TAMPA, Fla. (WFLA) — When an insurance company goes bankrupt, their customers – the homeowners, take the hit. 

After Southern Fidelity went belly up, 8 On Your Side exposed hardships on families who had to pay thousands in premiums twice and then wait for a refund.

The state is required to do an investigation into why Southern Fidelity failed. 8 On Your Side Investigator Mahsa Saeidi found the company was sued by its former founder and CEO James Graganella a year ago. Some of the details in that lawsuit are now raising questions for customers and taxpayers in Florida.

Homeowners in a pinch

After the Realis paid a $4,000 premium, their insurance company Southern Fidelity went bankrupt. The state took over to manage the company’s debt.

Now, while the Realis wait months for a refund, they must come up with thousands again, paying their premium twice.

“You’re looking at still paying $4,000 but no protection for your roof?” asked Investigator Mahsa Saeidi.

“Right. Yea,” said Bari Reali. “Seems to be that there’s a problem with the roof, that the roof is old.”

Southern Fidelity lawsuit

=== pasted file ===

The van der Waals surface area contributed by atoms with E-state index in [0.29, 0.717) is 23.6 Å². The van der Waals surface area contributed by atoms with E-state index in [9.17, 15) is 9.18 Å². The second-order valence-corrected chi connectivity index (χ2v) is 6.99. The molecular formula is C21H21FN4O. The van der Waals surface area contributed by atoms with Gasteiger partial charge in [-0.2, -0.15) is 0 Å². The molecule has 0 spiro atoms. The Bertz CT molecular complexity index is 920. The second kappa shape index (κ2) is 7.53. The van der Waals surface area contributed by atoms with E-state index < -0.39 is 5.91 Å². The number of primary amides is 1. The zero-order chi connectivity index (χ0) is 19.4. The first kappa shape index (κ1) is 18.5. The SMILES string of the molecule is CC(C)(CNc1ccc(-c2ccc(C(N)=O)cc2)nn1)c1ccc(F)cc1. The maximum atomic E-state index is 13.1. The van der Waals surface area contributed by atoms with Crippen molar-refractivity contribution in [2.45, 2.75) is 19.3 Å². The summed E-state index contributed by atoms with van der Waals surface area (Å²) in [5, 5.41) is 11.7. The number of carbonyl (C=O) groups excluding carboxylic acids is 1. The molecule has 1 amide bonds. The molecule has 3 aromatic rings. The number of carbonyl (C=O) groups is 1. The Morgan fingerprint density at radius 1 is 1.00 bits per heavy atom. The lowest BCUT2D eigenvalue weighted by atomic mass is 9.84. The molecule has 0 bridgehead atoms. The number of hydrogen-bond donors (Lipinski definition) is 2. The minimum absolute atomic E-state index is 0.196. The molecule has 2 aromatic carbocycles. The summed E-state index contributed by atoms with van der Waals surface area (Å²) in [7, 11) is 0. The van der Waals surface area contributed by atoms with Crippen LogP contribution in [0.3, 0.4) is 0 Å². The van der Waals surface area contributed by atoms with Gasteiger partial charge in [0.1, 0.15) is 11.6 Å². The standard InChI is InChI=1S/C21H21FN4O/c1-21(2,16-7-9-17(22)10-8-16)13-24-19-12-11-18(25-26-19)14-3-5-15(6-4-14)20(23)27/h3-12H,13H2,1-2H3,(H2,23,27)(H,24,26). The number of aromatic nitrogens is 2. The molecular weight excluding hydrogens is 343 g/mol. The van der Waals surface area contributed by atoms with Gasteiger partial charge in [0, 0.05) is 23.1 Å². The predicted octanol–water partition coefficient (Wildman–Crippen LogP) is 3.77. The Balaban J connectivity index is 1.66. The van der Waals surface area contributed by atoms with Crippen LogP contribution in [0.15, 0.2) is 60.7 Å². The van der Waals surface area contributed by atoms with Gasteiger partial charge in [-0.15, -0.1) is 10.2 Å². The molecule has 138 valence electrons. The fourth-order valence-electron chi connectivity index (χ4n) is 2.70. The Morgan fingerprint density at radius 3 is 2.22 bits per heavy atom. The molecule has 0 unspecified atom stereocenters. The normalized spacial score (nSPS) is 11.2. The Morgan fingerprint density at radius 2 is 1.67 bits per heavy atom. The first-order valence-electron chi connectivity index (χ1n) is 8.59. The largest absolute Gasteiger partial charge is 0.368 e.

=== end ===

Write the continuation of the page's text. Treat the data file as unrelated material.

8 On Your Side discovered Southern Fidelity owns three pieces of expensive real estate in Jefferson County. In fact, the company’s former CEO Graganella called the properties home in a lawsuit filed in the 2nd Judicial Circuit for Jefferson County.  

When the CEO parted ways with company in 2021, he filed the suit to recover personal items left behind in the properties, like:

  • 8 horses
  • 22 dogs
  • 50 deer
  • Wine fridge
  • Other valuables worth an estimated half a million dollars

A company lawyer tells 8 On Your Side that dispute about personal items has been resolved. But we wanted to know what happens to the failed insurer’s land now? Will the state sell the properties to help reimburse struggling policy holders like the Realis?

The Florida Department of Financial Services is the appointed receiver of Southern Fidelity. In a statement, a spokesman says they’re in the process of collecting all assets and that “includes taking steps to sell all real estate owned by the insurance company.”

Getting help

While the Realis wait and worry about their refund, they are getting a little bit of help from an anonymous 8 On Your Side viewer who saw their story and wanted to give them a gift of $400.

“How nice. Oh thank you so much whoever you are,” said Bari. “There’s still good people out there.”

What’s next?

8 On Your Side has more questions about why the insurance company failed. We asked the Florida Office of Insurance Regulation on Friday if anything about this arrangement was improper and will follow up.

If Southern Fidelity’s assets don’t cover premium refunds, the state — and taxpayers — will have to pay.

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